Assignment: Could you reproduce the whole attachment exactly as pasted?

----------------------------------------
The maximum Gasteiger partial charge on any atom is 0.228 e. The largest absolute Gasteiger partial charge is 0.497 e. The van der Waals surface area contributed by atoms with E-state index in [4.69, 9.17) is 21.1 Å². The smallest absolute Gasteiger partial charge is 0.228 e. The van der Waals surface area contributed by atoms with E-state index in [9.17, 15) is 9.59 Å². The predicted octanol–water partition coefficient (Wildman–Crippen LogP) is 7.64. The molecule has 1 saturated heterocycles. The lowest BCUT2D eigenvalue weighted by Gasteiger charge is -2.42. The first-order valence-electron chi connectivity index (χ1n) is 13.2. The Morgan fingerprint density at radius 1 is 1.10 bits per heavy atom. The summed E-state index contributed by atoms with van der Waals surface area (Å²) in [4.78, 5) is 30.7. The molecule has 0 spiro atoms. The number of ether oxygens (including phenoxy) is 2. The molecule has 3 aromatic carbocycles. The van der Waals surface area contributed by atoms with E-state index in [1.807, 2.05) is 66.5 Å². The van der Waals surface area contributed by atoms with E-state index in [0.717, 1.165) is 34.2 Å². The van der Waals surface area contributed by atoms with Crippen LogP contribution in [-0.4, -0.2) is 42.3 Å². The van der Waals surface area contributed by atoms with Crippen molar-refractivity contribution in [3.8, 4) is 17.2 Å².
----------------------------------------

The maximum Gasteiger partial charge on any atom is 0.228 e. The largest absolute Gasteiger partial charge is 0.497 e. The van der Waals surface area contributed by atoms with E-state index in [4.69, 9.17) is 21.1 Å². The smallest absolute Gasteiger partial charge is 0.228 e. The van der Waals surface area contributed by atoms with E-state index in [9.17, 15) is 9.59 Å². The predicted octanol–water partition coefficient (Wildman–Crippen LogP) is 7.64. The molecule has 1 saturated heterocycles. The lowest BCUT2D eigenvalue weighted by Gasteiger charge is -2.42. The first-order valence-electron chi connectivity index (χ1n) is 13.2. The Morgan fingerprint density at radius 1 is 1.10 bits per heavy atom. The summed E-state index contributed by atoms with van der Waals surface area (Å²) in [4.78, 5) is 30.7. The molecule has 0 spiro atoms. The number of ether oxygens (including phenoxy) is 2. The molecule has 3 aromatic carbocycles. The van der Waals surface area contributed by atoms with E-state index in [1.807, 2.05) is 66.5 Å². The van der Waals surface area contributed by atoms with E-state index in [0.717, 1.165) is 34.2 Å². The van der Waals surface area contributed by atoms with Crippen LogP contribution in [-0.4, -0.2) is 42.3 Å². The van der Waals surface area contributed by atoms with Crippen molar-refractivity contribution in [3.8, 4) is 17.2 Å².